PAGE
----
Developmentof Intermodal Transportation in the U.S.

Developmentof Intermodal Transportation in the U.S

Sincethe pre-industrial era, changes in the amount and composition ofcargo moved for long distances in the domestic and global marketsresulted in key changes in freight handling and movement. Major cargoroutes evolved in response to market trends fueled by consumerdemands. The high demand for transportation services saw theconceptualization of intermodal transportation, which forms a keypillar of the world trade and the American economy today. Intermodaltransportation entails the use of different modes of transport todistribute goods packed into a loading unit such as a container, fromthe manufacturer to the client or market. It aims at integratingseveral modes of transport to improve efficiency in the distributionof goods. It has developed gradually in history since theconstruction of rail networks.


Inthe history of transportation in the United States, four major modesof transport have been used to carry goods. These are road, air,water and rail. Water transport transports bulky cargo at low costswhile air transport moves light cargo fast. On the other hand, railtransport moves bulky goods over long distances on land, while roadtransport moves limited cargo over short distances. Various factorshave to into play in recent years in the US regarding the nature oftransportation, the volume of cargo hauled and the distance covered.

Themovement of cargo using two or more modes of transport has beenaround since time immemorial. Waterways were used to move goods andpeople in the early times. During the nineteenth century, railnetworks and railway terminals evolved followed by air and pipelinenetworks. Since then, these modes of transport have been used to movecargo from one point to another in the United States. For instance,in the pre-industrial era, goods were transferred from ships towheeled vehicles on land. This process was facilitated by thedevelopment of docks and ports. After the construction of railwaynetworks and terminals, cargo exchange among the various modes oftransport expanded (Konings,2008).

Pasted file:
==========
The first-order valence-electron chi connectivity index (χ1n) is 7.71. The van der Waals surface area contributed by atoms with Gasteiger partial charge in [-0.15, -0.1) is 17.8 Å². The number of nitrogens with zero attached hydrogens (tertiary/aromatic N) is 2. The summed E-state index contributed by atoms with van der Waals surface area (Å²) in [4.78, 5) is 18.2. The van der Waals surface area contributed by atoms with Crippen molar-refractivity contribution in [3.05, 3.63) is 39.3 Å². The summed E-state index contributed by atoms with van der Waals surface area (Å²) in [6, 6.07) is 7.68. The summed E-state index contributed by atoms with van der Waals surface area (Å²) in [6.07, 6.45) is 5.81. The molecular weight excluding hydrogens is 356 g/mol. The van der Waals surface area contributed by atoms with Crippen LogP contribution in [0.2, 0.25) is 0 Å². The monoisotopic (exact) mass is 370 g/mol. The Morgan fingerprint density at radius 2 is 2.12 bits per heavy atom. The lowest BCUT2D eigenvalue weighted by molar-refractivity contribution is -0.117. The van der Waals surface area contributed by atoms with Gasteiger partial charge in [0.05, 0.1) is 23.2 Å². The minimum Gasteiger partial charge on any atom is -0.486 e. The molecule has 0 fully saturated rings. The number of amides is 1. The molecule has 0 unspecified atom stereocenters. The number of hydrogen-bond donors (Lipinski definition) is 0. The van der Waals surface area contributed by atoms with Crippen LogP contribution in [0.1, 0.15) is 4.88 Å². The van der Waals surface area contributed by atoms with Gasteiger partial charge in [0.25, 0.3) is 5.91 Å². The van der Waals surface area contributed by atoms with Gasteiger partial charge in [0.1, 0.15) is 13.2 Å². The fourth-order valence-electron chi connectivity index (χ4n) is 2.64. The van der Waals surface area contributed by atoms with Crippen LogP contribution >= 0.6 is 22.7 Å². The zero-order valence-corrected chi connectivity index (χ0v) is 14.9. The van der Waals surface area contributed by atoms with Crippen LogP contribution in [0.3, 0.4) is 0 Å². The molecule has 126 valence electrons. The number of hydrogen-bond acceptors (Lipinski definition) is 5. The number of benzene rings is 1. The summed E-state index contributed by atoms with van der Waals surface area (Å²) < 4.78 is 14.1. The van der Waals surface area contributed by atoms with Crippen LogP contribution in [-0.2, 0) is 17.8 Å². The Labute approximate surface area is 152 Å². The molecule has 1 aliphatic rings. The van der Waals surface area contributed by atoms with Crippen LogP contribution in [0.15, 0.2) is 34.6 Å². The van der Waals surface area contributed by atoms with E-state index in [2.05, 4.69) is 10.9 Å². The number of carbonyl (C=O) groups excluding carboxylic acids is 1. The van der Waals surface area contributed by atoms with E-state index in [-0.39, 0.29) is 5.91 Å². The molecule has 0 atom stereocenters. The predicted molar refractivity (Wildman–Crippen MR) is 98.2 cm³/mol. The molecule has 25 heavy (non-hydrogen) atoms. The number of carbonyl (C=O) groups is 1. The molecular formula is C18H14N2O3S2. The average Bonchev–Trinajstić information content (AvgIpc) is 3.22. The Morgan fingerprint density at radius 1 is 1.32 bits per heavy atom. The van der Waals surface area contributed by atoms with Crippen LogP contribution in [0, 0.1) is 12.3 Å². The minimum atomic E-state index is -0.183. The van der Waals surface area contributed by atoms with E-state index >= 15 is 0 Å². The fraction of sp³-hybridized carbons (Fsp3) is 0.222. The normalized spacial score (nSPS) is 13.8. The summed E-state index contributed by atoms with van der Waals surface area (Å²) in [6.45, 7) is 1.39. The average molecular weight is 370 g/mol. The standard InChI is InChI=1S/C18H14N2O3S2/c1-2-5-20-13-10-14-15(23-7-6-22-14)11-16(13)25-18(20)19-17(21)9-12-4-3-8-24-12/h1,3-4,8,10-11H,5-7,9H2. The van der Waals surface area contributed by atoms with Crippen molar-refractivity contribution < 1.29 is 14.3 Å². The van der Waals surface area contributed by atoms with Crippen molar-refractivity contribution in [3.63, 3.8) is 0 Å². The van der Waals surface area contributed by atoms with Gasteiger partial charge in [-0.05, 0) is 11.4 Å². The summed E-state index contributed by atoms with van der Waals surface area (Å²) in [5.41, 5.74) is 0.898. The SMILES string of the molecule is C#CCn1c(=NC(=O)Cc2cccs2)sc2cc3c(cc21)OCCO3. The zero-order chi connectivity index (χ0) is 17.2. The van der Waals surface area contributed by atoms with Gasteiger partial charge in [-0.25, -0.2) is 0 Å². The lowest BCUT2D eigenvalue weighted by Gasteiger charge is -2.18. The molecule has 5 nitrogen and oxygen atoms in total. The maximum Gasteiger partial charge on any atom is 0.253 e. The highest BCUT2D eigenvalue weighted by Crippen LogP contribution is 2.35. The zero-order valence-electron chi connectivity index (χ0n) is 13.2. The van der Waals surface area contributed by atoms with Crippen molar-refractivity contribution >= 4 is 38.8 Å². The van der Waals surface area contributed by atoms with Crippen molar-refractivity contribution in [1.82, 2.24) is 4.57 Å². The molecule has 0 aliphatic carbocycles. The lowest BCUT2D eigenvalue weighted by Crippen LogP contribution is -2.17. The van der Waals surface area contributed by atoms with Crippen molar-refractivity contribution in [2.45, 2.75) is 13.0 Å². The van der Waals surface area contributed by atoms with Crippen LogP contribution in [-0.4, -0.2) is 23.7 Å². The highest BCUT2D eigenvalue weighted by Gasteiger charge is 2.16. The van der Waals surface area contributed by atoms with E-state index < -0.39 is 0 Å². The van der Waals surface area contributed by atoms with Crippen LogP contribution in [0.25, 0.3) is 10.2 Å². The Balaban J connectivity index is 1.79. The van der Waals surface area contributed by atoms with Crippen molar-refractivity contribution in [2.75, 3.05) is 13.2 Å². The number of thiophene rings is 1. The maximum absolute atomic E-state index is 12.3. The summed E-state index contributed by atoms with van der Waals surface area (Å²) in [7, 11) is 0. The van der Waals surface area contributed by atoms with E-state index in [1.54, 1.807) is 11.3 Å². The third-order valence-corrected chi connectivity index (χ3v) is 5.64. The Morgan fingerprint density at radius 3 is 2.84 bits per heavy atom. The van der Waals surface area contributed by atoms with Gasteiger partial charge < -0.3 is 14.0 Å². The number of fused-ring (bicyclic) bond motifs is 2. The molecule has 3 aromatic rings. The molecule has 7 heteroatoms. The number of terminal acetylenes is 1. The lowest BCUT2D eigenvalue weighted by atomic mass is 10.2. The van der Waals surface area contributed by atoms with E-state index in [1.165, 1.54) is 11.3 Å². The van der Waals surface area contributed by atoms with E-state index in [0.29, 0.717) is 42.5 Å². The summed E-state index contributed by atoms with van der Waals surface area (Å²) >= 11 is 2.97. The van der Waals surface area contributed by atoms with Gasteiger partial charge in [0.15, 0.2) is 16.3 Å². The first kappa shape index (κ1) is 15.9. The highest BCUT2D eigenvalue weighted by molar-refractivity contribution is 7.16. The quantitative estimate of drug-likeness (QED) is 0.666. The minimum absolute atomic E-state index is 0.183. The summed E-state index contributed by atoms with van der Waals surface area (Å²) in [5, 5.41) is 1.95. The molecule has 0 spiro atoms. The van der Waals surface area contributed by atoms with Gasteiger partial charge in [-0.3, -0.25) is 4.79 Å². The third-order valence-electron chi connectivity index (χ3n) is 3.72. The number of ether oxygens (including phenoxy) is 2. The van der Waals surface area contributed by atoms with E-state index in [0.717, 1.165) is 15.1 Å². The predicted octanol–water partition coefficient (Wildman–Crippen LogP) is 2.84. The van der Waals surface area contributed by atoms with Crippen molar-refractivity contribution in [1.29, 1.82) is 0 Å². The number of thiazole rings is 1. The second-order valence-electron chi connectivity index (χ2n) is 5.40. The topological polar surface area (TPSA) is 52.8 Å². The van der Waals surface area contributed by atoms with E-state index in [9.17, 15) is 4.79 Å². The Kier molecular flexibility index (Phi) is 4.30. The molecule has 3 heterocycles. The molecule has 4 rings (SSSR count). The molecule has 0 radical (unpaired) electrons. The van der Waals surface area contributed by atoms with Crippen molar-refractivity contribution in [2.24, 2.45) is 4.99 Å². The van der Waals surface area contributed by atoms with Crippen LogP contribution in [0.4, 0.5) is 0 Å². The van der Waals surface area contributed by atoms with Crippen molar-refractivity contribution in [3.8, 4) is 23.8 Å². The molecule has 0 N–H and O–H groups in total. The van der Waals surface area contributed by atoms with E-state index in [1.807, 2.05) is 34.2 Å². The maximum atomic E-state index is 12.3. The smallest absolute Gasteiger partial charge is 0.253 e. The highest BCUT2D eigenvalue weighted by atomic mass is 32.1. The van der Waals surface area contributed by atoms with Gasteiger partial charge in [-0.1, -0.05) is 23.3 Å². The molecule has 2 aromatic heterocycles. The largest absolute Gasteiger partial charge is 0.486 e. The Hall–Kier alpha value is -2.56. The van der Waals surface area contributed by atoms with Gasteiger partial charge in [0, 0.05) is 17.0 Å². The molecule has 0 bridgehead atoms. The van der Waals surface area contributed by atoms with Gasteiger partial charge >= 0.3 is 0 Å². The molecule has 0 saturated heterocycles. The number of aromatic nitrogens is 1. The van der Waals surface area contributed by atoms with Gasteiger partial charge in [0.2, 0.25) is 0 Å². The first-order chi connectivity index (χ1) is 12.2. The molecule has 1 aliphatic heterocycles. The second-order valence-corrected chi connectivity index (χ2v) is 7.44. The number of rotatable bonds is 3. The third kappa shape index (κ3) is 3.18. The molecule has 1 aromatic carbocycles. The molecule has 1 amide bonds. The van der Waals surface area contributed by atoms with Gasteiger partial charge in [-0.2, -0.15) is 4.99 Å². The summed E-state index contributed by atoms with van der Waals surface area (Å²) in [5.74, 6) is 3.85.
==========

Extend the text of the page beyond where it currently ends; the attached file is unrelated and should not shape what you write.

Thegrowth and expansion of multimodal transportation gradually paved wayfor the introduction of intermodal transportation in the late 20thcentury (Konings,2008).Contrary to multimodal transportation, intermodal transportationintegrated cargo movement from one mode to another in a unitizemanner. In qualitative terms, intermodal transportation was verydistinct from multimodal transportation. This was because in improvedefficiency through increased competition among firms in the freightsector, and sought to enhance transportation by increasing safety,speed, and reducing congestion thereby enhancing efficiency. Greaterefficiency led to lower operation costs and increased thecompetitiveness of American freight firms in the global cargotransport industry.